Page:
Nearly all of the propulsion from the pulling arm comes from the hand and forearm. Because of the popularity of the high elbow pulling motion, most coaches and swimmers believe that the forearm contributes more propulsion through the swimmer’s pull than the pulling hand does. Not so. The hand is a flatter surface than the forearm and moves backward faster than the forearm so contributes much more than the forearm to the propulsion. I have not yet been able to measure the propulsion force generated from either, but if I had to guess, I’d say at least 90% is coming from the hand. Most of the rest is from the forearm.

Myth #5. The reason we pull freestyle underwater with a high elbow is to increase the surface area of our pulling arm.

Elite sprinters (50 meters) will pull with a deeper pulling motion than all other elite freestylers swimming 100 meters or longer. The surface area of the deeper pulling arm is about the same as with the high elbow pull. Biomechanically, a swimmer can pull with more force with a deeper pull than with the high elbow pull. That deeper pulling motion also causes more frontal drag, primarily from the motion of the upper arm (elbow to shoulder). In any event longer than 50 meters, the frontal drag forces caused by the deeper pull will chew up the swimmer and spit him/her out. The reason for the high elbow pulling motion in events longer than 50 meters is to reduce frontal drag forces, not to increase propulsion. In those longer events, frontal drag trumps propulsion.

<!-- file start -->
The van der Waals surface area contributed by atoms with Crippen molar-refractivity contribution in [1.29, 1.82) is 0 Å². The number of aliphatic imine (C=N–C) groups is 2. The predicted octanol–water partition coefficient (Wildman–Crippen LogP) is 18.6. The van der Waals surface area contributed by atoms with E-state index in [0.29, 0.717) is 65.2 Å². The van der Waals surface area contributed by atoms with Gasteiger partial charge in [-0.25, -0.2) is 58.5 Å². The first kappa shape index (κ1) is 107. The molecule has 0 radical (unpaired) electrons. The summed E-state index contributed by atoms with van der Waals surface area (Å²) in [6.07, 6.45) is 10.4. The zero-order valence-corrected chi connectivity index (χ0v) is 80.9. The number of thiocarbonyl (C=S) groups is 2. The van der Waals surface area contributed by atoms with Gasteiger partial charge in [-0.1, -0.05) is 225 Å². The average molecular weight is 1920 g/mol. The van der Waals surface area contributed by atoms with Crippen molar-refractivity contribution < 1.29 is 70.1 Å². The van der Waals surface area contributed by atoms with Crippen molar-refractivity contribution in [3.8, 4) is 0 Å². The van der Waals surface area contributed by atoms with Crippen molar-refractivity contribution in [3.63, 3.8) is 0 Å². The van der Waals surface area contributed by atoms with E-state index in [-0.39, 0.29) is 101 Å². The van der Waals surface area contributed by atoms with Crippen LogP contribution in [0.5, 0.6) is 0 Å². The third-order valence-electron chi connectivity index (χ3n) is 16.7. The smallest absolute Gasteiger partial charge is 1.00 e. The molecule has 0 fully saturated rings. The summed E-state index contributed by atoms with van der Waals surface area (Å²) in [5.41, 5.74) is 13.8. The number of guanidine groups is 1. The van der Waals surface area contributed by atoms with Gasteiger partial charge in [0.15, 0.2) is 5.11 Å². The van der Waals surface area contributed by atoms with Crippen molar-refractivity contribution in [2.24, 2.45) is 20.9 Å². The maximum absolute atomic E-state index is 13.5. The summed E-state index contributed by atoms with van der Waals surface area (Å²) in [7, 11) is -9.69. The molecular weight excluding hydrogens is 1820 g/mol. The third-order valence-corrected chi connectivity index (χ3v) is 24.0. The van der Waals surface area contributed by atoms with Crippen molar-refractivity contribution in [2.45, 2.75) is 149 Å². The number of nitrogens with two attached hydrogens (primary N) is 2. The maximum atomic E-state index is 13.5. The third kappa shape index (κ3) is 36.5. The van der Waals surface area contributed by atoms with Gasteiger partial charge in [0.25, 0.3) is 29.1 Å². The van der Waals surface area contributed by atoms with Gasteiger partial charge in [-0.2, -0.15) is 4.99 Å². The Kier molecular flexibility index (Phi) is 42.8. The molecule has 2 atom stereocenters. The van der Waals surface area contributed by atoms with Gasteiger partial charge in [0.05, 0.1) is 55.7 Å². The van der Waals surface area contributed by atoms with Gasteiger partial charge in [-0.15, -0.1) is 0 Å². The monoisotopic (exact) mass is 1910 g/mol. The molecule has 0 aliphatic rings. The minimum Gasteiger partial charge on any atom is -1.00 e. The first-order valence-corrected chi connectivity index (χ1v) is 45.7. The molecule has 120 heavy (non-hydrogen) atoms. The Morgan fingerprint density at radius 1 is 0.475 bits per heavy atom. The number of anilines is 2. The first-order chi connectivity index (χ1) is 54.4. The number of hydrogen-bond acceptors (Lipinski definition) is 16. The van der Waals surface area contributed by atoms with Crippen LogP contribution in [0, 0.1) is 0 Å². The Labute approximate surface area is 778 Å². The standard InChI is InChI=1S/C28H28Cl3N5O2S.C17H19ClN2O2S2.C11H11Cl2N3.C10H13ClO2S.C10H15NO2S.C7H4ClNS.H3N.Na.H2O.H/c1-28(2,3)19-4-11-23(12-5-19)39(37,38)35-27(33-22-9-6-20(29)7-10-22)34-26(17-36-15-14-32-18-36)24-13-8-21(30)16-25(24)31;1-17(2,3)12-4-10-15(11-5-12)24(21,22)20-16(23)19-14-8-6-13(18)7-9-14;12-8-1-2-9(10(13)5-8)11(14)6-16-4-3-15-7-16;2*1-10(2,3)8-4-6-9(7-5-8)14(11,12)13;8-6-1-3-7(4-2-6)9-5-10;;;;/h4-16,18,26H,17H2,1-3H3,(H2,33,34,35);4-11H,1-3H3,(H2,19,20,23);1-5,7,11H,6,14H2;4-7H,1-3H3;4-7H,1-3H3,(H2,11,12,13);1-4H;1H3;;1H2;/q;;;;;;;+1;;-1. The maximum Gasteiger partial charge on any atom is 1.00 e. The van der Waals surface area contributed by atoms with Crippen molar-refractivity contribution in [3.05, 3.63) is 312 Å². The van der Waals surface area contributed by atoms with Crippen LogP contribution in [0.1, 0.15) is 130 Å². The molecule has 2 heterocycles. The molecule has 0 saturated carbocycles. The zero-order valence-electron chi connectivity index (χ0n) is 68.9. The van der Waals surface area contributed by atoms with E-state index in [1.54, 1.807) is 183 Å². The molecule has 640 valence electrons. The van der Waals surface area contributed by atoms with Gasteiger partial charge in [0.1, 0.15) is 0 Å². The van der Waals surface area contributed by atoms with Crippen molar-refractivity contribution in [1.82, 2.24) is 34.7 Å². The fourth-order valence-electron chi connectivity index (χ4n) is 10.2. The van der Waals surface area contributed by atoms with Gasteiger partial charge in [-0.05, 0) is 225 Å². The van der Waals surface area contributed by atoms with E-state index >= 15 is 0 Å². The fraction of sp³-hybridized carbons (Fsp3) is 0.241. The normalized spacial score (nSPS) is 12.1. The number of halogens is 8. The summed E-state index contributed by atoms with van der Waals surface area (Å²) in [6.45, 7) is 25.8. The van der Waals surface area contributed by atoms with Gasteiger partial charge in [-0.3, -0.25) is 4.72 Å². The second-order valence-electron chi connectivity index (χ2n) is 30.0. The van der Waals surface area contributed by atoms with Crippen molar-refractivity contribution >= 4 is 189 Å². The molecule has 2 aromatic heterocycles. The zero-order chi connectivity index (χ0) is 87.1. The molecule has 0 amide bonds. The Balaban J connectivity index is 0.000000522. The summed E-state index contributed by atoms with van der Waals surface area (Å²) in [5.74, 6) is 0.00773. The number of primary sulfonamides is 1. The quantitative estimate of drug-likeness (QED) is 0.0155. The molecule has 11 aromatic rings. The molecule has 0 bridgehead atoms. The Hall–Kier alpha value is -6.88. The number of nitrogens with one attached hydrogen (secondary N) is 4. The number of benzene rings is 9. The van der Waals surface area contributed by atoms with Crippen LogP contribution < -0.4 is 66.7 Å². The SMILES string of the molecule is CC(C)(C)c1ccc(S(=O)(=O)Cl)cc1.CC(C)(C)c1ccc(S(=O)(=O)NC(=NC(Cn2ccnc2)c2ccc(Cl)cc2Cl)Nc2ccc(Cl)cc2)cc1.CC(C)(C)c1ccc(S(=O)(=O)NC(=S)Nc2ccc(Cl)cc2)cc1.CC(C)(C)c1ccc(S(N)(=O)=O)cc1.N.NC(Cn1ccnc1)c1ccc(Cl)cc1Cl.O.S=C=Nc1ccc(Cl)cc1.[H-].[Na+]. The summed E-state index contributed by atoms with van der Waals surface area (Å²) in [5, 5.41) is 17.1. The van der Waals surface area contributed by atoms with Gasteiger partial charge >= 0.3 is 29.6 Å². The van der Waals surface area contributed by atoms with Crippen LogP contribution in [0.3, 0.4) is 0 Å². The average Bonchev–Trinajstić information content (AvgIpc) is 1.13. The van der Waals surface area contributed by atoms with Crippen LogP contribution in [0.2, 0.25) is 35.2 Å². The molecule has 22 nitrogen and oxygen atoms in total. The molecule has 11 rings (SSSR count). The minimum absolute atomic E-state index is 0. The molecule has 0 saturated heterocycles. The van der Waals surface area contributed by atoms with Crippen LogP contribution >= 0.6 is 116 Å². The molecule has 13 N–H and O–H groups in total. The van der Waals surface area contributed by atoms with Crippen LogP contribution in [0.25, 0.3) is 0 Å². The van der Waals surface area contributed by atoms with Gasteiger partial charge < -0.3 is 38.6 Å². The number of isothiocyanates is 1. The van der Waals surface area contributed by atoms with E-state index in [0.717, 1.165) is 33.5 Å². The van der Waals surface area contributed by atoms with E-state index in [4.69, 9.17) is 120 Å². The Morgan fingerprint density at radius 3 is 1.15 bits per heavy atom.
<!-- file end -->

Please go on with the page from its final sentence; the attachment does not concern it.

Yours in Swimming,

Gary Sr.

 

Gary Hall, Sr., Technical Director and Head Coach of The Race Club (courtesy of TRC)

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Because Life is Worth Swimming, our mission is to promote swimming through sport, lifelong enjoyment, and good health benefits. Our objective is for each member of and each participant in The Race Club to improve his or her swimming performances, health, and self-esteem through our educational programs, services and creativity. We strive to help each member of The Race Club overcome challenges and reach his or her individual life goals.